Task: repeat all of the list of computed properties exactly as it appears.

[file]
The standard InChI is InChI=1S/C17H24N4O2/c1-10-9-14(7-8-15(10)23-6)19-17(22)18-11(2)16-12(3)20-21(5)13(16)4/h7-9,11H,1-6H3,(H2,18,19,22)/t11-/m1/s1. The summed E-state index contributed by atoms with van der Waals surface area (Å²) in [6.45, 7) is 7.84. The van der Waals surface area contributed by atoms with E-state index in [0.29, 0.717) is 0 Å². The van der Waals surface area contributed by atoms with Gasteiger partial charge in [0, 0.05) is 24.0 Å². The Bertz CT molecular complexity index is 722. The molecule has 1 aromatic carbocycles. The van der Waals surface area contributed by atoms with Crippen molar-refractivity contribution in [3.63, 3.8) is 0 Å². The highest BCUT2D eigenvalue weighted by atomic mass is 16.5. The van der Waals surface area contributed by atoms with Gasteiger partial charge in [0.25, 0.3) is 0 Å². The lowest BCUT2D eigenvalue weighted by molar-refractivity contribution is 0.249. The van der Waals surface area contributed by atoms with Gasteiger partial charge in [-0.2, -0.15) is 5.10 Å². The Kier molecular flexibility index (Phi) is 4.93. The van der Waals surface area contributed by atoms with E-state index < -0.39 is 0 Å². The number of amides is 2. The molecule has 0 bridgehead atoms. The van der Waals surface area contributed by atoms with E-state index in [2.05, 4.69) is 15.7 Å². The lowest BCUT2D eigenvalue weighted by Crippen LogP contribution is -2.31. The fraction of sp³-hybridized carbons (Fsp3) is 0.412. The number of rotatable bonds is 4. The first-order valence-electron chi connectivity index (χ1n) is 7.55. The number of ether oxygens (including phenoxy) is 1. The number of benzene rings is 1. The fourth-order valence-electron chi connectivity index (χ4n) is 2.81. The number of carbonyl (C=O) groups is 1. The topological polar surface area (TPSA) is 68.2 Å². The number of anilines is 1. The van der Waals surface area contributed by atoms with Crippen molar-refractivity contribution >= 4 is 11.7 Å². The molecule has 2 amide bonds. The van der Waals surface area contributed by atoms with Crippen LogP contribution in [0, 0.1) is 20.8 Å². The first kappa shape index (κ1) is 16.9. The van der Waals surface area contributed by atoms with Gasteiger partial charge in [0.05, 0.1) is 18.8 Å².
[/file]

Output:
The standard InChI is InChI=1S/C17H24N4O2/c1-10-9-14(7-8-15(10)23-6)19-17(22)18-11(2)16-12(3)20-21(5)13(16)4/h7-9,11H,1-6H3,(H2,18,19,22)/t11-/m1/s1. The summed E-state index contributed by atoms with van der Waals surface area (Å²) in [6.45, 7) is 7.84. The van der Waals surface area contributed by atoms with E-state index in [0.29, 0.717) is 0 Å². The van der Waals surface area contributed by atoms with Gasteiger partial charge in [0, 0.05) is 24.0 Å². The Bertz CT molecular complexity index is 722. The molecule has 1 aromatic carbocycles. The van der Waals surface area contributed by atoms with Crippen molar-refractivity contribution in [3.63, 3.8) is 0 Å². The highest BCUT2D eigenvalue weighted by atomic mass is 16.5. The van der Waals surface area contributed by atoms with Gasteiger partial charge in [0.25, 0.3) is 0 Å². The lowest BCUT2D eigenvalue weighted by molar-refractivity contribution is 0.249. The van der Waals surface area contributed by atoms with Gasteiger partial charge in [-0.2, -0.15) is 5.10 Å². The Kier molecular flexibility index (Phi) is 4.93. The van der Waals surface area contributed by atoms with E-state index < -0.39 is 0 Å². The number of amides is 2. The molecule has 0 bridgehead atoms. The van der Waals surface area contributed by atoms with E-state index in [2.05, 4.69) is 15.7 Å². The lowest BCUT2D eigenvalue weighted by Crippen LogP contribution is -2.31. The fraction of sp³-hybridized carbons (Fsp3) is 0.412. The number of rotatable bonds is 4. The first-order valence-electron chi connectivity index (χ1n) is 7.55. The number of ether oxygens (including phenoxy) is 1. The number of benzene rings is 1. The fourth-order valence-electron chi connectivity index (χ4n) is 2.81. The number of carbonyl (C=O) groups is 1. The topological polar surface area (TPSA) is 68.2 Å². The number of anilines is 1. The van der Waals surface area contributed by atoms with Crippen molar-refractivity contribution >= 4 is 11.7 Å². The molecule has 2 amide bonds. The van der Waals surface area contributed by atoms with Crippen LogP contribution in [0, 0.1) is 20.8 Å². The first kappa shape index (κ1) is 16.9. The van der Waals surface area contributed by atoms with Gasteiger partial charge in [0.05, 0.1) is 18.8 Å².